duty. The general knowledge of social science which he has casually acquired may commendably be increased by his reading such works as deal with the particular social problems existent in his parish; and the incidental social work which he habitually performs in attending to his parishioners may laudably be augmented by definitely organized social service. Priestly zeal will lead him to avail himself of the help of the laity, and common sense will prevent his alienating such help by underrating its importance, checking its initiative, or obscuring its merit. "It is a great art," says Father Vermeersch on this point, “an art which requires self-effacement-not to be too much in evidence, but to encourage the initiative of others; to suggest useful proposals, and let others have the credit of their results.”


The travelled mind is the catholic mind, educated out of exclusiveness and egotism.—A. B. Alcott.

The world is a great book, of which they who never stir from home read only a page.—St. Augustine.

In journeyings often, in perils of waters, in perils of robbers, in perils from my own nation, in perils from the gentiles, in perils in the city, in perils in the wilderness, in perils in the sea.-2 Cor.: xl, 26.


HE thoughtful reader of the new Codex of Canon Law as a whole, or of any notable portion thereof, cannot but be struck with the admirable sanity, the common-sense judiciousness, and the forthright practicality evidenced in its various provisions. Nowhere else in the Code, perhaps, are these qualities more conspicuous than in the division which, quite naturally, proves especially interesting to priests, book second, "De Personis." And not the least admirable of the regulations set forth in this second book is canon 465, in virtue of which pastors are allowed to take an annual vacation of two months, either continuous or interrupted, a privilege restricted only by the wise provision that, when a pastor desires to go away for more than a week, he must secure the acquiescence of his Ordinary and provide an approved priest for the care of his parish. It may not be necessary, but neither is it impertinent, to add that to this particular canon, not less than to any and all others in the new Code, are applicable these sentences of the reigning Pontiff in his Bull of promulgation,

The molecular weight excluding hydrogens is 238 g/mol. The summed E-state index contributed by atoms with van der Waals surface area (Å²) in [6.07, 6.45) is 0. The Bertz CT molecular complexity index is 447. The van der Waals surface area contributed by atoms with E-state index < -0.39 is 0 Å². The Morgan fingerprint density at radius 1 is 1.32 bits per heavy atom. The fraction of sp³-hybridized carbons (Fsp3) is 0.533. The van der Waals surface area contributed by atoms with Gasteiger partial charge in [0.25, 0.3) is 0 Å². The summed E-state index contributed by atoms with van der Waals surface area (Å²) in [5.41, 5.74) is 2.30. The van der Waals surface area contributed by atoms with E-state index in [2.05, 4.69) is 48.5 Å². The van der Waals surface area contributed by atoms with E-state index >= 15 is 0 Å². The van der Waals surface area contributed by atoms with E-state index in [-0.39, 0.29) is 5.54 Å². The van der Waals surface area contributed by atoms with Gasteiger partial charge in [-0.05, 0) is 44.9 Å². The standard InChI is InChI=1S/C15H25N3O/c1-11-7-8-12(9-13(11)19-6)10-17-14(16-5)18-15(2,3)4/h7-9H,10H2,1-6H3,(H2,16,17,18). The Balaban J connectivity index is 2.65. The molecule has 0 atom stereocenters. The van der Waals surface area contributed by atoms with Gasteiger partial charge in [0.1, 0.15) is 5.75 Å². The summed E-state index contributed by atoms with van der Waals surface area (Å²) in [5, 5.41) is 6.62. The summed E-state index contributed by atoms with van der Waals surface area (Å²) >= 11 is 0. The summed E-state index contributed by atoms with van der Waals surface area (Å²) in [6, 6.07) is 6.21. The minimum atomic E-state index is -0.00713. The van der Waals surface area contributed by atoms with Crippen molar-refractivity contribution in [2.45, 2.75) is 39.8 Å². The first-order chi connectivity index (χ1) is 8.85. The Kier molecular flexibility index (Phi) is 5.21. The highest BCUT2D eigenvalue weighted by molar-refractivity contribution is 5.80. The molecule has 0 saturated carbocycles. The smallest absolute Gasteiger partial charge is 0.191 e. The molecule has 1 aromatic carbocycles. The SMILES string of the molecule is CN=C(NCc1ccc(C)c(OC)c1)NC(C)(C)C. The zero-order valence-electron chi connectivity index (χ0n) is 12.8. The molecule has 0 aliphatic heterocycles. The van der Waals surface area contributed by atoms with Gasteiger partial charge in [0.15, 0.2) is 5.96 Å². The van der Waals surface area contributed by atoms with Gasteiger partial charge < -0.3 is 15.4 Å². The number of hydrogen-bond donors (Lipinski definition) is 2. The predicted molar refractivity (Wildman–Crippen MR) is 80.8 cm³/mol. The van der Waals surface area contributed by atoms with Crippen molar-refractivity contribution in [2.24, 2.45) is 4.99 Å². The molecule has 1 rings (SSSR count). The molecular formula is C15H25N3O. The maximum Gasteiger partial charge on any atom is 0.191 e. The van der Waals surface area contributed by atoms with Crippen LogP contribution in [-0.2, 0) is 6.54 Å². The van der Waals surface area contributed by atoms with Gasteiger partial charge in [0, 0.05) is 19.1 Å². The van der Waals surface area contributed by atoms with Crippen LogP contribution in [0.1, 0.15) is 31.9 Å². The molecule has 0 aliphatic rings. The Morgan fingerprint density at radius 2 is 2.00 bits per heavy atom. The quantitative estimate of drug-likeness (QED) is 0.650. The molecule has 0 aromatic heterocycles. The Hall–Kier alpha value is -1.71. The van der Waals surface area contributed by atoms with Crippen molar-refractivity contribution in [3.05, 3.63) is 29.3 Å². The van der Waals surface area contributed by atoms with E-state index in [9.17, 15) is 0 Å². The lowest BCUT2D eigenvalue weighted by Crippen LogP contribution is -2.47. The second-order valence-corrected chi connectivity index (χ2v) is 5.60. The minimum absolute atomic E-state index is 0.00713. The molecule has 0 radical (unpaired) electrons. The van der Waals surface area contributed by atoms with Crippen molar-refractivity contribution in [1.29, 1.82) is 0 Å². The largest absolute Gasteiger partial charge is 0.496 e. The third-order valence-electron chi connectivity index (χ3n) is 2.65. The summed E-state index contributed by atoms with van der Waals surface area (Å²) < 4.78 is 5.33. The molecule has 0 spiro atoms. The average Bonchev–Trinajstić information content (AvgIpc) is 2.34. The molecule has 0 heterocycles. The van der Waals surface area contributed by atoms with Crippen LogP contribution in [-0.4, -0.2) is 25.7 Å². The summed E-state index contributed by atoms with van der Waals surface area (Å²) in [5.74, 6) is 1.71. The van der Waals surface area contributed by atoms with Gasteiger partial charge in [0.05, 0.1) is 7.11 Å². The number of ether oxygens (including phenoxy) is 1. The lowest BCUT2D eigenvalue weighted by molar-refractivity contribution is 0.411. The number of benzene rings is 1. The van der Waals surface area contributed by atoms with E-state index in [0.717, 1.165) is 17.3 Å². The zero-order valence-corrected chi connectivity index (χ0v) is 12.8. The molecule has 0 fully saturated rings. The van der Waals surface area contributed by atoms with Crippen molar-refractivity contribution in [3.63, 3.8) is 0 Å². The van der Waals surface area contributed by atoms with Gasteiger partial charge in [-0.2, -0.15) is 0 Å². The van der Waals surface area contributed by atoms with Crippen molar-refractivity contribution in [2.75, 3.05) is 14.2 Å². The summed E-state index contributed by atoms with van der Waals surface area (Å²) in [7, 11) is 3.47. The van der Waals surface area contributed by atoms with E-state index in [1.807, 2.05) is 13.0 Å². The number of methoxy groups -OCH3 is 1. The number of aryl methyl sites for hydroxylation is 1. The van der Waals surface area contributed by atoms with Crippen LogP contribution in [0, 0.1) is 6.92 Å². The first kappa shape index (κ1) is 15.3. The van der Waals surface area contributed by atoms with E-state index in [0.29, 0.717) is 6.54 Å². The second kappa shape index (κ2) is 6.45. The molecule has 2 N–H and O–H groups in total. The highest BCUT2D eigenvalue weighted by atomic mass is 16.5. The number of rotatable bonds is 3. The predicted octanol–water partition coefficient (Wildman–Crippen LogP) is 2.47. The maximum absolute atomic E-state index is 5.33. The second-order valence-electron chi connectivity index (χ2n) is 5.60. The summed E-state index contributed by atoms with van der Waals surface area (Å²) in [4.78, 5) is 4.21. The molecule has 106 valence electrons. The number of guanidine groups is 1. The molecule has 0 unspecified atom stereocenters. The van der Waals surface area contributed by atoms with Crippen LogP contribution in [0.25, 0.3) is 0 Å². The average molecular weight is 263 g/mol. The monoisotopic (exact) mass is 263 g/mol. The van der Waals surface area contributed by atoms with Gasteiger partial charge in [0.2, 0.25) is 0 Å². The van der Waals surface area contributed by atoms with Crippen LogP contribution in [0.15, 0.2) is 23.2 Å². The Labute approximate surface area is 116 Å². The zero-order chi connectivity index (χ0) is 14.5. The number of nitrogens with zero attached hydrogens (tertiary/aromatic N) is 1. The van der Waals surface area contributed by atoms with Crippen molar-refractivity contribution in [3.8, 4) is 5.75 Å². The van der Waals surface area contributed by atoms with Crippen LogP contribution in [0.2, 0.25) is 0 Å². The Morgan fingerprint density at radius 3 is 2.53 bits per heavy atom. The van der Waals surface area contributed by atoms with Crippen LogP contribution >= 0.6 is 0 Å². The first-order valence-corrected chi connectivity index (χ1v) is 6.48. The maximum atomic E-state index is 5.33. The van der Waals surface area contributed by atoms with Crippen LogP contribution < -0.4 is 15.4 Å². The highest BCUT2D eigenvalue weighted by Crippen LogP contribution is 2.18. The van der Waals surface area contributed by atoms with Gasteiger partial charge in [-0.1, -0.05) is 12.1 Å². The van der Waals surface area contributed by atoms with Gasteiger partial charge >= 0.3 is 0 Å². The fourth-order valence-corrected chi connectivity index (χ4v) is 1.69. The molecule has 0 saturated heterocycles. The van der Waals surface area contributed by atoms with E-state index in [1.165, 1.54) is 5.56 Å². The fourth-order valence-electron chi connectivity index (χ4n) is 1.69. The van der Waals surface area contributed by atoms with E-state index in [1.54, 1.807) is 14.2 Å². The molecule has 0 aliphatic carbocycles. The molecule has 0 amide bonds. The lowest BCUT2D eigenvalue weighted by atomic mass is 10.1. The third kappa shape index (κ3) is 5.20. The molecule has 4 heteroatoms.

Providentissima Mater Ecclesia: "All enactments, constitutions and privileges whatsoever, even those worthy of special and individual mention, and customs, even immemorial, and all other things whatsoever to the contrary notwithstanding. Wherefore let no one violate or rashly oppose in any way this document of our constitution, ordinance, limitation, suppression, derogation, and expressed will."

It means much, to some of us at any rate, that the wise old Church, taking account of her experience throughout the centuries, and supplementing her previous legislation by specific statutes in harmony with present-day conditions, has thus set the seal of her high approval on the principle of vacations. Henceforth a priest's taking his holidays will be considered an entirely natural procedure, something to be done as a simple matter of course, and not a more or less abnormal measure, scarcely compatible with priestly zeal, undertaken in something of an apologetic spirit, and justifiable only as a necessary preventive of imminent physical collapse or nervous breakdown. That a good many ecclesiastical and religious superiors have hitherto underestimated the importance of vacations in the life of a priest, and quite underrated the value of periodical holidays in increasing the priest's efficiency in his appointed work, is a statement not likely, we think, to be called in question by any judicious cleric who has reached the fifth decade of his years. To speak of no others than the dead, we have personally known several Ordinaries and religious superiors who, while admit